Friday, September 15, 2006

rebuilding the workstation: lost my damn RAID set!

I *almost* had a minor tragedy last night while rebuilding my Fedora Core 4 box. The *almost* tragedy occurred while reinstalling Core 4. While going through the process, I told the installer to use my existing RAID set, but do not reformat it. I figured what harm could come to the drive if it doesn't get formatted? Well, a lot, apparently. Since I was rushing through the install, I neglected to take proper care of the 40GB of MPEG2 files on the RAID set. Here's what happened.

After the FC installer finished, it asks to reboot the box, so I rebooted. On bootup, the system gave me errors regarding an unrecognized filesystem and dropped me to a filesystem shell to fix what was wrong. I didn't know what was wrong, so I rebooted into a linux rescue disk and simply took the RAID filesystem out of /etc/fstab and rebooted.

On the second bootup, I started fdisk to look at the drives. To my dismay, fdisk did not recognize the RAID set partitions. Agh! I did some preliminary research online. I came to the determination that I figured I had lost my data, though I did have it backed up. But it would be a pain to retrieve the 40GB or so of videos from my backup system. Damn it. So I bit the bullet and created new partitions of type "fd", a Linux RAID autodetect partition as I had done when I setup the RAID set initially. When I wrote the partition table, fdisk gave me some error saying that the drives will resync after the box reboots. I rebooted and looked at the output of "fdisk -l". Things seemed alright, as the drives were recognized as Linux RAID autodetect. So I then reenabled /dev/md0 in /etc/fstab and made sure that /etc/mdadm.conf was correct. Dejectedly I rebooted.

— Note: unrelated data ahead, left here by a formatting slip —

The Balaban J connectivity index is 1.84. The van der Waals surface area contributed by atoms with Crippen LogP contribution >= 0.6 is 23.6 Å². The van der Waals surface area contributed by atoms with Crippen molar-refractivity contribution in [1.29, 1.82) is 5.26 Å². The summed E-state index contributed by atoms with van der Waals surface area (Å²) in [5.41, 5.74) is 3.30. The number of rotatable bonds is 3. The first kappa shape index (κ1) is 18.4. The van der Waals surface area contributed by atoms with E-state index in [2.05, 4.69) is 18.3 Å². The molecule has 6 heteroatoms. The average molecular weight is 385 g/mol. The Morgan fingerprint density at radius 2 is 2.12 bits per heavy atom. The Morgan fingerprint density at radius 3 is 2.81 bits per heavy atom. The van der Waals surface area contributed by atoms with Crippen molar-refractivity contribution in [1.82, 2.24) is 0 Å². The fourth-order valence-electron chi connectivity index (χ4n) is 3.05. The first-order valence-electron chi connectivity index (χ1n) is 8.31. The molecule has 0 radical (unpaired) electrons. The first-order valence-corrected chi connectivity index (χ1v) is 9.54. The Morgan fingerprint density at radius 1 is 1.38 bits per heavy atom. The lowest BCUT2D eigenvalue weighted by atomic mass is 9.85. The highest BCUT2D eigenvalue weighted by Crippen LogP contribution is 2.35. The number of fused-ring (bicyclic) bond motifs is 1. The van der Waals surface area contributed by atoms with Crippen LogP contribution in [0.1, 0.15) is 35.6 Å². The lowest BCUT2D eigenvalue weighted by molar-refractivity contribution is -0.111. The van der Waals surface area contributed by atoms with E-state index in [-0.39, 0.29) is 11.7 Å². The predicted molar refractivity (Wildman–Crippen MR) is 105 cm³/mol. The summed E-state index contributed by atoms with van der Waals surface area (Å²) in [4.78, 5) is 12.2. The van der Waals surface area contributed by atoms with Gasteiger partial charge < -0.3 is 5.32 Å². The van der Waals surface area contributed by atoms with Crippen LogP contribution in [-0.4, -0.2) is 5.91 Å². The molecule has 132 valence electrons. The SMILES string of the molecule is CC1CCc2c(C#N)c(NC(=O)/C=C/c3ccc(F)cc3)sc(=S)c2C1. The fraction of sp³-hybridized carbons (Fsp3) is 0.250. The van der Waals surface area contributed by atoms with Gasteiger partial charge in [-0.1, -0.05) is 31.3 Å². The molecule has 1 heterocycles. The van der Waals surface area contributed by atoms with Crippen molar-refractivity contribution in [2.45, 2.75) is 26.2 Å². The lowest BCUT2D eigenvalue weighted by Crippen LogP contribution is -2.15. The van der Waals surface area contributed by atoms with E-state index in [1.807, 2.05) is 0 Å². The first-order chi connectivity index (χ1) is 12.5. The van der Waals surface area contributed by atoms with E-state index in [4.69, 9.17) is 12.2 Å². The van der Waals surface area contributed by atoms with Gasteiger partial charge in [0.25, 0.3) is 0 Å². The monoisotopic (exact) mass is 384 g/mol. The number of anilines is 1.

When the system started, it dropped me into a prompt complaining of filesystem problems again. Now what? This time, I looked at the man pages for fsck and figured out the commands I needed to repair the disk. They ran something like this:
fsck -t ext2 /dev/md0 -V -r
-t filesystem type
-V verbose
-r prompt for each repair

A couple of inodes were missing or corrupt. OK. Fsck seemed to continue on with the different stages of the five stage check procedure. About five or ten minutes of this, I was getting worried. Happily, it finished the checks and dropped me to a prompt in order to exit and reboot. OK..that's progress! Also, the box came up clean with no errors. Sweet. I now went to view the filesystem, and to my shock and surprise, my original files were there! Awesome!! But now the real test is reading from and writing to files. I first viewed one of the videos in mplayer. This worked! I then performed an extensive write test. Cinelerra needs table of contents files for each video. These are index file, essentially. So at a prompt, I generated a bunch of toc files for the 30GB or so of video I had by using this one command:
for i in `ls -1 *.m2t` ; do echo $i ; mpeg3toc $i $i.toc ; done

The file creation took about twenty minutes but worked! I then loaded the files into Cinelerra, started editing and wouldn't you know they are good to go! Hooray! But I'm still an idiot.

Moral of the story is make sure you do your research on RAID before you decide to implement it.

No comments: